In fact, some mental meltdowns have already begun, probably due to persistent rainfalls that have beluga whales chasing winter kings through our back yard. I've had to moor my boat to a tree near the raspberry bushes and build a raft for my dog Howard's living quarters. The delivery lady now ties the newspaper to a buoy where I can retrieve it when I kayak my wife to her car in the morning. There is no question that the incessant deluge is getting on people nerves. For instance
Wild Willie is on the verge of a stroke because he hasn't been able to mow his lawn for over three weeks and he has lost two pigs, a gaggle of geese and his girlfriend in the undergrowth. The poor guy really wants those porkers and birds back and never stops whining about it.
Turk, on the other hand, could care less. He told Willie that the animals would come back when they got hungry enough and suggested putting a tracking collar on his wandering dudette. Turk added that if W.W. didn't shut up, he was going to position his head up the same place that the political soft money clowns have theirs.
Willie didn't get it until Turk started to rant about "insipid and obtuse political cartoons featuring a moose with a chainsaw." Willie replied that he thought the moose cartoons were cute and that they have him leaning toward supporting a certain lady for mayor of Alaska. Turk just rolled his eyes and murmured that the dude was so clueless that he thinks the Fran Fan buttons are appliance advertisements.
Being an independent, I stayed out of the debate because it wouldn't have made a spit of difference. Willie and Turk have been canceling out each other's votes for 25 years and will continue to do so 'til one of them takes the big dirt nap. When that time comes, the survivor probably won't vote again because he'll claim that the deceased has taken the fun out of it.
Turk will admit one thing though. As dense as Willie is, he still looks like a genius compared to the voters and polling precinct workers in Dade County, Florida.
Even my fishing buddy Louie, who is usually a mild-mannered, gentle soul, kind to small animals and a man of mild profanity when I do something stupid on his boat (talk about a statement that would make lie detector explode) has his Jockeys in a knot. I made the mistake of asking about some modifications he had done on his latest fish chaser. I'm still waiting for the fire to quit shooting out of his nostrils when he mentions the final bill.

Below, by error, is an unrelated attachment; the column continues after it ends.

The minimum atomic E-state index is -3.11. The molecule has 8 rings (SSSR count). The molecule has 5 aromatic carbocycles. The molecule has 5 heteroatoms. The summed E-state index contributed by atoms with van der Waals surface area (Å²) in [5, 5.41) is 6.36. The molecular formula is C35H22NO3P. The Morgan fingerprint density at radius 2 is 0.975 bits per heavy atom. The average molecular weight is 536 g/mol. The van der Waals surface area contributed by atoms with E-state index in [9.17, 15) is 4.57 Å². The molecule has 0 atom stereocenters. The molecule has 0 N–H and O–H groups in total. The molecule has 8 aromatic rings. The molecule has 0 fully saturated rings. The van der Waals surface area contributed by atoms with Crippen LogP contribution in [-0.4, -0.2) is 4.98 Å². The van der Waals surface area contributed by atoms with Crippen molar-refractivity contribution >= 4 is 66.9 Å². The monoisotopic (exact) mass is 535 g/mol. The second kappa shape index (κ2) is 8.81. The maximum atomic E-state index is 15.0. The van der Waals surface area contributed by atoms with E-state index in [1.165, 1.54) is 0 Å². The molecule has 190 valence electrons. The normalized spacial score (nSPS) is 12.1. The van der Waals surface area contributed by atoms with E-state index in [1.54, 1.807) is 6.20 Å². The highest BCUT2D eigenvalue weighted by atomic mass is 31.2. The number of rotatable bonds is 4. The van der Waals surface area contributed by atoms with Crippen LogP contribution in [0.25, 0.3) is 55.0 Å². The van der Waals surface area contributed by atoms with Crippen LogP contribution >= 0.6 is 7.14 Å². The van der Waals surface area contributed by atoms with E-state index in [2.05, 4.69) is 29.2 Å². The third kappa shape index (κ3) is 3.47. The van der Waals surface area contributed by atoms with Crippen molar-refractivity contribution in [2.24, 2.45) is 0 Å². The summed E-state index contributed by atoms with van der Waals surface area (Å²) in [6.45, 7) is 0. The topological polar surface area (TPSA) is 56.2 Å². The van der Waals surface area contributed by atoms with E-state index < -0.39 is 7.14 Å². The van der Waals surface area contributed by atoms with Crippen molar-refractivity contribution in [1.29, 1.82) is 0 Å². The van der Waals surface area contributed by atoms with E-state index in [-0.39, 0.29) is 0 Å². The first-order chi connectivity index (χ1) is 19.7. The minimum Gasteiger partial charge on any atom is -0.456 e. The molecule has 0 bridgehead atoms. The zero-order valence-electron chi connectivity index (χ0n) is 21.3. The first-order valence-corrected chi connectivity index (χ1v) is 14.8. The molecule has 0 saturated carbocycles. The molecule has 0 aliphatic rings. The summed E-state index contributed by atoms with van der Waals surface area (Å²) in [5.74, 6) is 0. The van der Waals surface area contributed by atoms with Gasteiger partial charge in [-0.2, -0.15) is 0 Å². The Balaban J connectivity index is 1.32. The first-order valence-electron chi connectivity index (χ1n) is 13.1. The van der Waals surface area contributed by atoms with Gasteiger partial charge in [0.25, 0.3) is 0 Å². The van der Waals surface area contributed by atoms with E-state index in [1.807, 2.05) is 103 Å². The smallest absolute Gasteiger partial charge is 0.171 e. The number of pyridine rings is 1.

Luckily, he doesn't hold a grudge. At least I don't think he does. Come to think of it, he hasn't invited me to go fishing since I lost a tie-down strap off his boat and then got into his new truck with saltwater soaked shoes that turned his carpet a unique off-white. It was a long walk home, but at least he waved at me when he went by. Either that, or he was just reminding me of how many straps I owed him.
The continuing inundation also seems to have waterlogged at least one driver's skull to the point that he is navigating with his brain stem. A few days ago, I was heading into town via the East End Road when a guy suddenly pulled his vehicle out in front of my little rig at the Kachemack Drive access. I had to lay on the brakes so hard that I lost a half an inch of rubber off my tires trying to avoid slamming into the rear of his pickup that was sporting an "I hate broccoli" bumper sticker (He obviously suffers from I.Q. envy).
The dolt was very fortunate. If I would have smacked him, he'd probably still be waiting for the cell that he was babbling on to pass naturally while running up an open line phone bill. That little incident has made me grumpier than Turk, Wild Willie and Louie put together.
Unfortunately, I don't have any more word space to address the plethora of messages left on my answering machine howling about campaign ads, grocery and alcohol taxes, etc. What I ought to do is play them during one of my commentaries on KBBI. The rants are funnier than Rodney Dangerfield after a half case of Moosehead. A majority of the callers sound like they've been smoking their hemp shirts.
It's going to be a long seven months.
Nick Varney wanders, stumbles or paddles into this space every three weeks or so.